One of the strongest forms of drugs derived from morphine, heroin can produce a highly euphoric and cloudy thinking, followed by alternating alert and drowsy states. The use of heroin is often stigmatized, but it is growing due to its increased availability and low price, espeically compared with opioid prescription drugs.
A 2014 survey from the Center for Disease Control reported that 900,000 people used heroin in that year, a 62.5 percent increase since 2002. People often turn to heroin as a way to deal with internal pain and feel pleasure. However, heroin use comes with very serious risks, and is extremely addictive. The good news is that recovery and sustained sobriety is possible.
The Dangers: Long-term heroin use can be very harmful to your health. Regularly using heroin over a period of time can cause:
- Serious liver damage and liver cancer
- Kidney disease
- Lung complications, including pneumonia and tuberculosis
- Collapsed veins
- Infection of heart lining
- Hepatitis and HIV/AIDS from needle sharing
The most serious danger is overdosing, or taking a higher amount of heroin thein your body can tolerate. This can slow down the functioning of your breathing and heart in a way that can easily cause death.
Unfortunately, a non-regulated underground industry, combined with multiple variables too complex to account for, it can difficult to tell how much heroin is really “too much,” which is why many users overdose accidentally.
Why Heroin is so Addictive: Within a few seconds, heroin hits the brain with a “rush” of euphoria with a few minutes or even seconds. Very high levels of endorphins, or the bodily chemicals that produce positive moods, flood the brain. This is then followed by an extended period of feeling fatigued and having a “cloudy mind” for several hours. The heart and the breathing will slow down, and intense withdrawal effects might be felt almost immediately. Heroin’s speed and intensity lend itself easily to patterns of addiction, as a person “coming down” may immediately start craving another hit. Furthermore, continued use can build up tolerance, as it will start taking higher and higher doses to achieve that elusive high, making the drug more dangerous.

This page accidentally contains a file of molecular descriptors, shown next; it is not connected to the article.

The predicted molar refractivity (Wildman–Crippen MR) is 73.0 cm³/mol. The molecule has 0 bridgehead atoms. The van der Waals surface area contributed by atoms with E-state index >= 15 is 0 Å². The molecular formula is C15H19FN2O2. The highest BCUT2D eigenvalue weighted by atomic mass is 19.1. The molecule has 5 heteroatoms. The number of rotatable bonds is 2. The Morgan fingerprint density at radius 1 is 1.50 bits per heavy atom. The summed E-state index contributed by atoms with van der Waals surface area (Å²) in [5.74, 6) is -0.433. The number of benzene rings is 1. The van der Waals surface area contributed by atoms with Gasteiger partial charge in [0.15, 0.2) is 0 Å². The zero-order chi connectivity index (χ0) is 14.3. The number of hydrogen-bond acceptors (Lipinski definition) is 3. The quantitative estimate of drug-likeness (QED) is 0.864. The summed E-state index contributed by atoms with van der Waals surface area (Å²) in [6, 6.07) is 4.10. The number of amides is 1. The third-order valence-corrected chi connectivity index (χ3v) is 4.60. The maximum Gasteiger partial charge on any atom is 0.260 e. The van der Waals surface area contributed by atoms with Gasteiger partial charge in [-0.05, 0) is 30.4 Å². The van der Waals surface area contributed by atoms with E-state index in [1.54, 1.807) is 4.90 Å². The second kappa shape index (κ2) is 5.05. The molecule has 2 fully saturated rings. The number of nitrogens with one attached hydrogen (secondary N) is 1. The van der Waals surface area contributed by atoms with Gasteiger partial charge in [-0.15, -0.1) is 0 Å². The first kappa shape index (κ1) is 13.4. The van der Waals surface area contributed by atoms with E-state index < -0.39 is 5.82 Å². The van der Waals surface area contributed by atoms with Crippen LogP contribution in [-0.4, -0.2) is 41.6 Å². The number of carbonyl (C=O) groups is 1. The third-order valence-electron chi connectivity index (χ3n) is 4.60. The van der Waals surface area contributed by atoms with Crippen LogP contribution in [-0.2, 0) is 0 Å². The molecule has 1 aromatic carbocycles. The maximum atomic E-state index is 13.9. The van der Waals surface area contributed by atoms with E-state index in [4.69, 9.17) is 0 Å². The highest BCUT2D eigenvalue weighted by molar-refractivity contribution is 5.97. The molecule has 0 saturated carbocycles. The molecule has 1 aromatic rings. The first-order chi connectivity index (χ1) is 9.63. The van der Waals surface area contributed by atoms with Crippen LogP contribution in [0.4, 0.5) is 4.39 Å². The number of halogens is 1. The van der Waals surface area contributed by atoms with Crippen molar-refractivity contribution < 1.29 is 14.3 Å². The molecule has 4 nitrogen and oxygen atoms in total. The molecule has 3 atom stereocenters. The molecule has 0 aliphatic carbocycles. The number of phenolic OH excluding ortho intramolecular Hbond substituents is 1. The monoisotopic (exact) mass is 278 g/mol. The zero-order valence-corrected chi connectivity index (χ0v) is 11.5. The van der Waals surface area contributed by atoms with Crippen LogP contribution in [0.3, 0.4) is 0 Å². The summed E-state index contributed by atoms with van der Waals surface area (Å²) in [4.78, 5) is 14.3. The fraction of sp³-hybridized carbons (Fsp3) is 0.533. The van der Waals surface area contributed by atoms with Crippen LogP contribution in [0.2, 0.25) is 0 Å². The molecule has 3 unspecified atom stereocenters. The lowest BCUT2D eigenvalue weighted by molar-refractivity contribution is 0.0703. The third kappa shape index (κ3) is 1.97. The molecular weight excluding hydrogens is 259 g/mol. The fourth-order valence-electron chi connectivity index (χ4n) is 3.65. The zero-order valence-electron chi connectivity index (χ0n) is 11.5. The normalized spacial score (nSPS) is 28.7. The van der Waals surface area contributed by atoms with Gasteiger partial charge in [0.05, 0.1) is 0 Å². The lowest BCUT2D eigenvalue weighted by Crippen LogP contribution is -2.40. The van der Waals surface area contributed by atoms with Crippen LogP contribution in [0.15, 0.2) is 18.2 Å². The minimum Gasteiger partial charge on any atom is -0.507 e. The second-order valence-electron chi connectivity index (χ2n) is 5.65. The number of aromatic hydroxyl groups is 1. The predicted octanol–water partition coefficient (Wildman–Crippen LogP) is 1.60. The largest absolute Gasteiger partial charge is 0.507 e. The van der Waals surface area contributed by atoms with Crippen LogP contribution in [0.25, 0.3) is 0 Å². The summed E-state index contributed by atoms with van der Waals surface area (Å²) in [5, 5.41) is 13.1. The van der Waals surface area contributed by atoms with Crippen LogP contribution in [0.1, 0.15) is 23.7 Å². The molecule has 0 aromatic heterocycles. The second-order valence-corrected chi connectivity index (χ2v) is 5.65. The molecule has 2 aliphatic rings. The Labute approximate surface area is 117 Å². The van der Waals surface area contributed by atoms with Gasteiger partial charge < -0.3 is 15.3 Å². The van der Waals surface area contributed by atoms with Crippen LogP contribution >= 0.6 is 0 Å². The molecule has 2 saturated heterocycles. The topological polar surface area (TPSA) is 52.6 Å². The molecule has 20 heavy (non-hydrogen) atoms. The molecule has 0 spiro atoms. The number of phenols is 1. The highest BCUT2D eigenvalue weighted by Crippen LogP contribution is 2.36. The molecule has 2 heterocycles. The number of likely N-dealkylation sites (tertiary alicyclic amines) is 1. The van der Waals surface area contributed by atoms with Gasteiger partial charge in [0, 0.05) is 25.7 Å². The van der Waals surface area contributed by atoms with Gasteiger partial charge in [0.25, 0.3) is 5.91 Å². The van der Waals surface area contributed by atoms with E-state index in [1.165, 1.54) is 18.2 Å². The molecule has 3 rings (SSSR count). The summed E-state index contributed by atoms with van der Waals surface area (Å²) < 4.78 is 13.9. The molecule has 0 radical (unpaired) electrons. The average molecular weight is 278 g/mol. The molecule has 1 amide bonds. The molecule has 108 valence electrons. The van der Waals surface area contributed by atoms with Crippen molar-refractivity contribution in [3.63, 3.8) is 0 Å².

Detox and Recovery: Heroin can have a very tenacious grip on its addicted users. It is generally considered to be one of the most difficult drugs to achieve sustained sobriety from. However, a well-supervised and evidence-based treatment center, combined with your own tenacity and willingness to do whatever it takes to get up from rock bottom, can make all the difference. Simply going “cold turkey” will expose you to many unpleasant withdrawal effects, and your sobriety may not stick if you do not also make efforts to change your environment, surround yourself with positivity, and find healing for the deeper mental insecurities that may be driving your substance abuse.
Checking into a rehab center like the Gooden Center, for either inpatient or outpatient treatment will have several steps to it.
“Pre-Recovery” – Within yourself, think about what your life has become. Take inventory of how addiction controls your life, and what you would be willing to do to change things.
Detox – The immediate process of going without the drug and making it through a painful withdrawal process. For around 7-10 days, you may experience intense flu-like symptoms, depression, and aching muscles. You will be surrounded by medical professional monitoring withdrawal, and working to make you as comfortable as possible.
Treatment – Checking yourself into a rehab center for an extended period, during which time you will be encouraged by other addicts facing similar issues, understand more about building up healthy habits that can sustain sobriety, and understand more deeply the root of your insecurities, trauma, or pain.
Long-term Recovery – A life-long process of remaining committed to recovery and staying in the program of sobriety. Regular exercise and caring for your physical health, being surrounded by supportive friends, and finding a deeper purpose in life are all part of learning what it means to build a secure scaffolding that can be stronger than your addiction.
There is hope, and recovery is not something you have to do alone.